Dave’s home in Estirón is where the initial phases of Acaté’s permaculture work are being done. Acaté’s goal is to assist the Matsés in adapting their farms to their new more permanent settlement patterns. Historically, the Matsés were semi-nomadic, their villages small and transient. Farms were cut out of the surrounding rainforest through swidden (slash-and-burn) approaches, which resulted in dump of nutrients into the thin rainforest topsoil. No longer held down by the roots of the large rainforest trees, the soils erode with the rains and farms become non- productive after a few years. At that point, the Matsés would simply pack up and not return to that location, allowing the jungle to reclaim the land. If they did return, it was only after the passage of many years, at which time the forest would be nearly indistinguishable from the surrounding forest.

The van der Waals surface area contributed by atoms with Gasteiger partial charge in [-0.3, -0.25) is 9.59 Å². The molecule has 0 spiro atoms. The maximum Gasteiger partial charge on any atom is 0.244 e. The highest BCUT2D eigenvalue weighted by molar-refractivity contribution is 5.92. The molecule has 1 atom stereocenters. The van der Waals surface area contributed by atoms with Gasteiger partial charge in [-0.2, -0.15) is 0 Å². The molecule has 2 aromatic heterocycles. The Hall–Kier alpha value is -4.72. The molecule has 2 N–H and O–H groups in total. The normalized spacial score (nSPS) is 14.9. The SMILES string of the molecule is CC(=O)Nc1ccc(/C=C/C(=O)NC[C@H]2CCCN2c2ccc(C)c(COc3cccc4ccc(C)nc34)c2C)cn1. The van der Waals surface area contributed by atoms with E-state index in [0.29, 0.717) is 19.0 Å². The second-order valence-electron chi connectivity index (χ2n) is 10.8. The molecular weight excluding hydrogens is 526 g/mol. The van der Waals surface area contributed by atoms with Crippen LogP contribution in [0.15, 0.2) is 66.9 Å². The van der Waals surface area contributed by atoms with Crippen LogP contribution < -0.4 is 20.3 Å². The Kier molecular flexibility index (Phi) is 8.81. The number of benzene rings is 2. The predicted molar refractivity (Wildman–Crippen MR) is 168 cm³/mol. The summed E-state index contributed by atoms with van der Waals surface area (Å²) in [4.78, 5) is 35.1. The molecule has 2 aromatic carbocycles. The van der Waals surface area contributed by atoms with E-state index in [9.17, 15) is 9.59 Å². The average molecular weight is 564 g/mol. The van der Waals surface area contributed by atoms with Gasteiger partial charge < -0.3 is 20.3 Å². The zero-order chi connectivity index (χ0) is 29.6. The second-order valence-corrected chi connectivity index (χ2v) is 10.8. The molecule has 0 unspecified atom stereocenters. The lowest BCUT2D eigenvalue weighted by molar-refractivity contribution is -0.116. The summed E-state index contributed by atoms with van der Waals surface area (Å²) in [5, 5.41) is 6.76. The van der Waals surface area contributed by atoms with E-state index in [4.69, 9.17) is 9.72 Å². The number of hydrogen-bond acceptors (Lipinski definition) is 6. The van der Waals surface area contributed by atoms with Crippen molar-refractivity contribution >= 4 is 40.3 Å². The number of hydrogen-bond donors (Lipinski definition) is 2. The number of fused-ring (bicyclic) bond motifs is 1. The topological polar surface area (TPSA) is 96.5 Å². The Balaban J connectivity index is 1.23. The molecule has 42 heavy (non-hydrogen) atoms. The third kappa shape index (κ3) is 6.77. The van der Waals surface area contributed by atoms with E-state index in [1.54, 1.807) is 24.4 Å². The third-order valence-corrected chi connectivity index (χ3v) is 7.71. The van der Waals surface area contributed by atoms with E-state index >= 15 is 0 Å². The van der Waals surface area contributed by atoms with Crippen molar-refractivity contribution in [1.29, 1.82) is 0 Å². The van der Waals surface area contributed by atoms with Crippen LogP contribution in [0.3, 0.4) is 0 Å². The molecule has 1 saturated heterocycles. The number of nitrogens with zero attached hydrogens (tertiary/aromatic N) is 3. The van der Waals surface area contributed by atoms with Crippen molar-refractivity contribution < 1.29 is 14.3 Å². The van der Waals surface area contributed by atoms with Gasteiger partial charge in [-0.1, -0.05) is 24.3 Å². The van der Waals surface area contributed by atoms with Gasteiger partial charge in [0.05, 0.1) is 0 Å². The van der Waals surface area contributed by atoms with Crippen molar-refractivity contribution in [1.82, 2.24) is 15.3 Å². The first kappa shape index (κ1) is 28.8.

Now, since sustained contact, they are settled in fixed villages which have infrastructure and support larger populations. The jungle is not able to reclaim eroded fields before the edge of the jungle is cut back yet further, resulting in ever-expanding rings of degraded land around their villages. The Matsés women, who traditionally do all the harvesting, commonly walk up to two hours to simply reach the farms. Each day they traverse this distance in the return, carrying very heavy baskets of manioc or bunches of bananas. Newly cut fields are cut sometimes so far away that they require transportation by outboard motor, requiring fuel, which drives a cash economy. Many young men are leaving the communities to seek income from jobs cutting timber or gold mining to the south in the Madre de Díos region of Peru. The Matsés elders have asked Acaté to work them to transition away from slash and burn practices, provide economic alternatives to timber and gold, and mitigate the social disruption caused by the absence of young men.